It’s a fresh morning: the first of the year with a thick wooly jumper to keep out the chill. A heavy dew on the car windscreen and fellow passengers on the train sporing scarves and hats over weary eyes. As the carriage rattles through the forest, the sun is up in a fresh, bright blue sky, showing trees starting to thin and leaves starting to drift. The fields are brown too: the stubble from the harvest stretching out as far as i can see. Summer may have ended, but autumn is only just getting a grip.
The brown fields are not an ending: they are the promise of the spring to come: whilst on the surface we see only faded stalks and scattered flints, below the ground the old roots are rotting back and taking the nutrients down into the damp soil. As the conkers fall from the trees and the leaves turn yellow then rusty red, the falling seeds hold promise of springtime after a long period of reflection through the winter months.
It’s odd that the academic year starts in autumn: as the landscape turns dormant and promise lies hidden inside nuts and cones, buried underground, so students start on a formal journey of discovery and growth. Maybe it’s timed to follow the harvest so that in times gone by they could help gather the crops before dedicating themselves to study: or maybe it’s so they can get a few months under their belts before the promise of spring mirrors the intellectual awakening of a second term (or more likely thoughts of student debt, new year hangovers and overdue assignments. I’m a romantic, not naive…).
Learning takes root slowly: we need foundations, we need context, we build one layer upon the last. The very word ‘development‘ implies the reworking, the reiteration of one’s self. We don’t start from new every time, just as the new crops grow in the soil formed from the remnants of the last. It’s a cyclical process.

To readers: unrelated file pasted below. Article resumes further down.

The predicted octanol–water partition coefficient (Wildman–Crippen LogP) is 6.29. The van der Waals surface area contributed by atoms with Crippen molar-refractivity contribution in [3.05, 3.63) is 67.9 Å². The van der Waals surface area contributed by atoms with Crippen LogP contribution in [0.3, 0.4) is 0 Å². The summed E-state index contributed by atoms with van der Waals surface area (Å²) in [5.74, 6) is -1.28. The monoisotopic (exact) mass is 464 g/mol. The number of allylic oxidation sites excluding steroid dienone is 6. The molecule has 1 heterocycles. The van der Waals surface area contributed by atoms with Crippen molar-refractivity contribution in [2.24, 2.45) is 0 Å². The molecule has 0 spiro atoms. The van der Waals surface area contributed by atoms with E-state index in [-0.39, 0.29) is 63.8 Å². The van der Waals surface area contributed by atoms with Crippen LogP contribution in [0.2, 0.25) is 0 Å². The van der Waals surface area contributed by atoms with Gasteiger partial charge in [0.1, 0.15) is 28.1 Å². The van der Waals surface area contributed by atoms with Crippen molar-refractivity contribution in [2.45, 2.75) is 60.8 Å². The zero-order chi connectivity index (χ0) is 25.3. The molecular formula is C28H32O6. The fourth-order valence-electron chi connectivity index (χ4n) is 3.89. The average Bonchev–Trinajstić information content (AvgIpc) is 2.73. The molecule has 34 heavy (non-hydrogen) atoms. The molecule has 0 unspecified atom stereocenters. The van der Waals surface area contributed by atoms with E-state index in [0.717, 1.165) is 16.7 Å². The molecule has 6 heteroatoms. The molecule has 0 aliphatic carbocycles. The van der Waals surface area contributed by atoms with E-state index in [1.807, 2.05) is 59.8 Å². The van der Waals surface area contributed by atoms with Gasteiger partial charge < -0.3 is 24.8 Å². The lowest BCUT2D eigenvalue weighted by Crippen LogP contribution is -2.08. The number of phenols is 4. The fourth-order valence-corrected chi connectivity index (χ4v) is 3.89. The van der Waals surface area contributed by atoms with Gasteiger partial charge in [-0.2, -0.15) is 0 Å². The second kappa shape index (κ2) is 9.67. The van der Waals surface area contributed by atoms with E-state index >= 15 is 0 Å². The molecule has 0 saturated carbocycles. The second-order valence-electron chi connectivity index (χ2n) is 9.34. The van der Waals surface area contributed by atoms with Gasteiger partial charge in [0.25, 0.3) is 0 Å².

Trains take you through the strata of society: through the outskirts of town, the industrial belt, factories and bus stations, where coaches are washed down overnight and the plumbers buy their supplies, then on past waterworks and sewage farms, the hidden edgelands of our cities, before emerging into the country, through fields, past fishermen on riverbanks, past villages and farms before hitting the wildernesses and remote corners of our island. Trains carry us in isolated splendour past it all as people bury their noses in books and laptops, discussing end of year figures and performance reviews (or the latest shades of Grey).
So as autumn steps in, the landscape takes pause to breathe, to reflect, to gather it’s strength for another year. This time for reflection is so important. Yesterday, when i was writing about storytelling, i sat with a blank page in front of me as i waited to start sketching the illustrations: the blank page so daunting in some ways, yet so glorious in others. The blank page is the potential: it’s the ploughed field waiting to be sown, holding the nutrients and water to feed and nurture the ideas.
We cannot operate at full speed all the time: we need space to lie fallow, to reflect, to absorb what we’ve learnt and ponder what comes next. That time may be on a train, on a walk, sat with a hot chocolate in your favourite cafe or whilst daydreaming in a presentation today, but find the time for reflection. Without the autumn, without winters grip, there can be no spring.